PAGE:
Paul Lachine

Brazil’s Growth Conundrum

In 2010, Brazil’s economy grew at an impressive 7.5% clip, as highly expansionary fiscal and monetary policies, implemented in response to the global financial crisis, lifted it out of harm’s way. While similar policies are again doing the trick today, Brazil needs to move beyond its stop-and-go cycles and ensure steady growth.

SANTIAGO – Brazil needs to grow more. That is what the country’s president, Dilma Rousseff, keeps telling Brazilians. With the economy nearly stagnant in 2011 and the first half of 2012, faster growth is a political necessity for her. But her admonition also reflects a broader national preoccupation with economic might, befitting a vast country with continent-size aspirations.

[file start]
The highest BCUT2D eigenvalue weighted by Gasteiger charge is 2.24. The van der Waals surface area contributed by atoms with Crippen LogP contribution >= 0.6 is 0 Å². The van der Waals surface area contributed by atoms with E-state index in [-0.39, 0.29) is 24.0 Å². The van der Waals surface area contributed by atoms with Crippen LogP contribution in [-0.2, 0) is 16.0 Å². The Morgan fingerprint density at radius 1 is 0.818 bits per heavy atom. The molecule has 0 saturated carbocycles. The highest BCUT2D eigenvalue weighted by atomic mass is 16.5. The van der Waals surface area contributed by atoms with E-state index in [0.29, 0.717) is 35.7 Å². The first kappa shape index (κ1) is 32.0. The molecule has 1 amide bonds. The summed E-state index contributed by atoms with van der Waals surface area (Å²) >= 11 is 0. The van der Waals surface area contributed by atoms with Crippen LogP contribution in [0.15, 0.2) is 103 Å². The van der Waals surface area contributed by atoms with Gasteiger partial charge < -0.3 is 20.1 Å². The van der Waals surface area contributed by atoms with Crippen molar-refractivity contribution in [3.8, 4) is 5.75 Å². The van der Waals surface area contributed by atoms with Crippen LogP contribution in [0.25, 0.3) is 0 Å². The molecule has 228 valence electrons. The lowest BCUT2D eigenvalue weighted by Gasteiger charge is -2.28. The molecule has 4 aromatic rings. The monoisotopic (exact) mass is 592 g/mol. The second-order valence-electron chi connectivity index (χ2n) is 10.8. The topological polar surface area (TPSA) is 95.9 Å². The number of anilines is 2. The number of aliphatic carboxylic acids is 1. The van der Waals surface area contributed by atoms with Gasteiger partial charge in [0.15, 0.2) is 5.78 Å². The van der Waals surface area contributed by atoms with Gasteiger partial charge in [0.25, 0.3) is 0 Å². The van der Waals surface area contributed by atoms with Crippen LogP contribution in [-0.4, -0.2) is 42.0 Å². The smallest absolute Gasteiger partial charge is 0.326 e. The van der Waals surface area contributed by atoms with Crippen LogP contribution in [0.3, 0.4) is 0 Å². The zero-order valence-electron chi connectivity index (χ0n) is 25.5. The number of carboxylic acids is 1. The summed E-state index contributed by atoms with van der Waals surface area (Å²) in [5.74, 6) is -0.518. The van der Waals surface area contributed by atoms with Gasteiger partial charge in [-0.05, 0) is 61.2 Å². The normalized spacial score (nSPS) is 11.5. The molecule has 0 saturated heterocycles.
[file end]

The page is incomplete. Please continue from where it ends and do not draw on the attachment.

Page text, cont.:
That outlook sets Brazil apart in a region where politicians – from Argentina and Chile to Ecuador and Venezuela – often seem more concerned with handing out slices of natural-resource wealth than with creating new sources of prosperity.

To be sure, Brazil’s economic growth over the last decade owed much to the commodity boom that has also benefitted its South American neighbors. In 2010, growth reached an impressive 7.5% clip, as highly expansionary fiscal and monetary policies, implemented in response to the global financial crisis, lifted the economy out of harm’s way.

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